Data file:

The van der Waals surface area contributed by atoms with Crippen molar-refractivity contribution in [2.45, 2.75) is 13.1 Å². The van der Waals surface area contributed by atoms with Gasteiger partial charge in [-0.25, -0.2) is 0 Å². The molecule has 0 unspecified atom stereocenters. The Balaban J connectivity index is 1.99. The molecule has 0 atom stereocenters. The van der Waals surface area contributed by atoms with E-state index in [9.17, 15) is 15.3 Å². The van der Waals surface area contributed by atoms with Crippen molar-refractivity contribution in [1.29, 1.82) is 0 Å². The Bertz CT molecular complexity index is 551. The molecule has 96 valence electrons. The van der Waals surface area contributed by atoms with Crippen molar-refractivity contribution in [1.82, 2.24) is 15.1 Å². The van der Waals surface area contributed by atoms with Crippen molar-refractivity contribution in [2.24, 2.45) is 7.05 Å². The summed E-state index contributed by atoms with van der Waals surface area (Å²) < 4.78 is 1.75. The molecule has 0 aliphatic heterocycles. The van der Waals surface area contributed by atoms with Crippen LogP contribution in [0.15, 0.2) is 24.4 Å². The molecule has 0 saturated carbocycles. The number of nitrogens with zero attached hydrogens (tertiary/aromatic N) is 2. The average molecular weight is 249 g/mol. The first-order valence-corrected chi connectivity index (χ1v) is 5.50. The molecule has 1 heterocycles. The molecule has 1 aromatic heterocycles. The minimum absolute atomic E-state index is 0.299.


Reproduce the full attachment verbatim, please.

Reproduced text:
The van der Waals surface area contributed by atoms with Crippen molar-refractivity contribution in [2.45, 2.75) is 13.1 Å². The van der Waals surface area contributed by atoms with Gasteiger partial charge in [-0.25, -0.2) is 0 Å². The molecule has 0 unspecified atom stereocenters. The Balaban J connectivity index is 1.99. The molecule has 0 atom stereocenters. The van der Waals surface area contributed by atoms with E-state index in [9.17, 15) is 15.3 Å². The van der Waals surface area contributed by atoms with Crippen molar-refractivity contribution in [1.29, 1.82) is 0 Å². The Bertz CT molecular complexity index is 551. The molecule has 96 valence electrons. The van der Waals surface area contributed by atoms with Crippen molar-refractivity contribution in [1.82, 2.24) is 15.1 Å². The van der Waals surface area contributed by atoms with Crippen molar-refractivity contribution in [2.24, 2.45) is 7.05 Å². The summed E-state index contributed by atoms with van der Waals surface area (Å²) < 4.78 is 1.75. The molecule has 0 aliphatic heterocycles. The van der Waals surface area contributed by atoms with Crippen LogP contribution in [0.15, 0.2) is 24.4 Å². The molecule has 0 saturated carbocycles. The number of nitrogens with zero attached hydrogens (tertiary/aromatic N) is 2. The average molecular weight is 249 g/mol. The first-order valence-corrected chi connectivity index (χ1v) is 5.50. The molecule has 1 heterocycles. The molecule has 1 aromatic heterocycles. The minimum absolute atomic E-state index is 0.299.